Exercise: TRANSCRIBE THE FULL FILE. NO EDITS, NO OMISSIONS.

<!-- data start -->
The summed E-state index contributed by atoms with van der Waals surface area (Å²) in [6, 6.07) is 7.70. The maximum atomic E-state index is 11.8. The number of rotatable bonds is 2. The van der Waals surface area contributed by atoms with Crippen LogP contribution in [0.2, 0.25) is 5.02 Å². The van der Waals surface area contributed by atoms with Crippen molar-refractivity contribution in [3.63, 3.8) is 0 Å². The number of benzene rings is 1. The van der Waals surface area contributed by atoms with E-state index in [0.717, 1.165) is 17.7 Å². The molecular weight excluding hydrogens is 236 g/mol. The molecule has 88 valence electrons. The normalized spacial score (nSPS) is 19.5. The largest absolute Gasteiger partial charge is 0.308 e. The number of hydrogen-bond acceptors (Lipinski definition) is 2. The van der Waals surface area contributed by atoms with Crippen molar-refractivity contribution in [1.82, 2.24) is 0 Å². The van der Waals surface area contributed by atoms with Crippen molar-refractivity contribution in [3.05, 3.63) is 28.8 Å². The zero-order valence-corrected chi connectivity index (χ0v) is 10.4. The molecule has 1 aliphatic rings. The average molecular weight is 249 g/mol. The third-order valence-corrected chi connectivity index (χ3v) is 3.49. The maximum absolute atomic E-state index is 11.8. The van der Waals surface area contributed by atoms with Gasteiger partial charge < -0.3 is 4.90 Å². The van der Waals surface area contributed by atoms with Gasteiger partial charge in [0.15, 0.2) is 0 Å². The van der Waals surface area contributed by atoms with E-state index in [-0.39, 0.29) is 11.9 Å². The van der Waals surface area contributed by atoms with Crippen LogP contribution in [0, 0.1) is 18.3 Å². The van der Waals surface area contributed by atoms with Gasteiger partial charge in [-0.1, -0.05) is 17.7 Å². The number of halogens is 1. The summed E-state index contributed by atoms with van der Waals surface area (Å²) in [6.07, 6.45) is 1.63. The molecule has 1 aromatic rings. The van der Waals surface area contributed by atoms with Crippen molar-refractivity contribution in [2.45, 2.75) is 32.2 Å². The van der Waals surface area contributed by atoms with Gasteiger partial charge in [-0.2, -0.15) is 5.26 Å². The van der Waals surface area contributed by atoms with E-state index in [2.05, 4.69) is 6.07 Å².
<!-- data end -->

The summed E-state index contributed by atoms with van der Waals surface area (Å²) in [6, 6.07) is 7.70. The maximum atomic E-state index is 11.8. The number of rotatable bonds is 2. The van der Waals surface area contributed by atoms with Crippen LogP contribution in [0.2, 0.25) is 5.02 Å². The van der Waals surface area contributed by atoms with Crippen molar-refractivity contribution in [3.63, 3.8) is 0 Å². The number of benzene rings is 1. The van der Waals surface area contributed by atoms with E-state index in [0.717, 1.165) is 17.7 Å². The molecular weight excluding hydrogens is 236 g/mol. The molecule has 88 valence electrons. The normalized spacial score (nSPS) is 19.5. The largest absolute Gasteiger partial charge is 0.308 e. The number of hydrogen-bond acceptors (Lipinski definition) is 2. The van der Waals surface area contributed by atoms with Crippen molar-refractivity contribution in [1.82, 2.24) is 0 Å². The van der Waals surface area contributed by atoms with Crippen molar-refractivity contribution in [3.05, 3.63) is 28.8 Å². The zero-order valence-corrected chi connectivity index (χ0v) is 10.4. The molecule has 1 aliphatic rings. The average molecular weight is 249 g/mol. The third-order valence-corrected chi connectivity index (χ3v) is 3.49. The maximum absolute atomic E-state index is 11.8. The van der Waals surface area contributed by atoms with Gasteiger partial charge < -0.3 is 4.90 Å². The van der Waals surface area contributed by atoms with Gasteiger partial charge in [0.15, 0.2) is 0 Å². The van der Waals surface area contributed by atoms with E-state index in [-0.39, 0.29) is 11.9 Å². The van der Waals surface area contributed by atoms with Crippen LogP contribution in [0, 0.1) is 18.3 Å². The van der Waals surface area contributed by atoms with Gasteiger partial charge in [-0.1, -0.05) is 17.7 Å². The number of halogens is 1. The summed E-state index contributed by atoms with van der Waals surface area (Å²) in [6.07, 6.45) is 1.63. The molecule has 1 aromatic rings. The van der Waals surface area contributed by atoms with Crippen molar-refractivity contribution in [2.45, 2.75) is 32.2 Å². The van der Waals surface area contributed by atoms with Gasteiger partial charge in [-0.2, -0.15) is 5.26 Å². The van der Waals surface area contributed by atoms with E-state index in [2.05, 4.69) is 6.07 Å².